© The Walt Disney Company (Germany) GmbH

Black Panther: Wakanda Forever
U.S.A. 2022

Opening 10 Nov 2022

Directed by: Ryan Coogler
Writing credits: Ryan Coogler, Joe Robert Cole
Principal actors: Letitia Wright, Lupita Nyong’o, Danai Gurira, Winston Duke, Angela Bassett

The King is dead, long live the…. There is a power vacuum in the Kingdom of Wakanda, there is no successor to the throne. There is no successor to King T’Challa or to his other persona, Black Panther. King T’Challa has died of a mysterious disease and even his genius sister Shuri (Letitia Wright) can’t save him. T’Challa had only gained Black Panther’s enhanced powers after drinking a potion from the single remaining mythical native plant, a heart-shaped herb in a sacred ritual. The villain Killmonger had viciously destroyed all the other heart-shaped plants by burning them.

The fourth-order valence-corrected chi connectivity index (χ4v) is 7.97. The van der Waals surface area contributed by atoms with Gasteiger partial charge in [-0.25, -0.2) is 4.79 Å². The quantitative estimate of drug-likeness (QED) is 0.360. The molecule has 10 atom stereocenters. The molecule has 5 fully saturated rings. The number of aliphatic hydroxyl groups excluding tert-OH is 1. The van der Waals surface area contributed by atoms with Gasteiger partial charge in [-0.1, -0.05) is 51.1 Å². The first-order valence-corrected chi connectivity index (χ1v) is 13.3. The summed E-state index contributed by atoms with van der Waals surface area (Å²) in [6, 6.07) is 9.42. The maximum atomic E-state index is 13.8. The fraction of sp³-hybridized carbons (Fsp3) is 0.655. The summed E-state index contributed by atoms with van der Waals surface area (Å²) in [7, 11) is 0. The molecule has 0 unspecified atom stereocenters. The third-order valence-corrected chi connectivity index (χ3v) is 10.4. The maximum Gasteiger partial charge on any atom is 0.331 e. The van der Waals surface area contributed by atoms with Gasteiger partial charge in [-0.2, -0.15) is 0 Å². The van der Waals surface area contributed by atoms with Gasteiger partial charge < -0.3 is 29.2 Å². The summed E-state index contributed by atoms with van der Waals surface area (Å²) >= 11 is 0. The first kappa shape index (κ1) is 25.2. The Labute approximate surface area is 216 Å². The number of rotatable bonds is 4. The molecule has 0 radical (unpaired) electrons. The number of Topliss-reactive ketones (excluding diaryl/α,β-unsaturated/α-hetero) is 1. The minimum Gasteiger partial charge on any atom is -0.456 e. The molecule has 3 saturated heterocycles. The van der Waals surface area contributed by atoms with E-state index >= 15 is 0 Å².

The film begins with a spectacular funeral celebration that is shrouded in joyous yet profound mourning that goes beyond mere acting. Chadwick Boseman, the actor who played King T’Challa in the blockbuster film Black Panther (2018) died unexpectedly at the age of 43 in Los Angeles in 2020 long before the sequel was filmed. The imaginary fantasy world of Marvel Studios and the cruelty of the real world merged. So Black Panther: Wakanda Forever now begins with a funeral.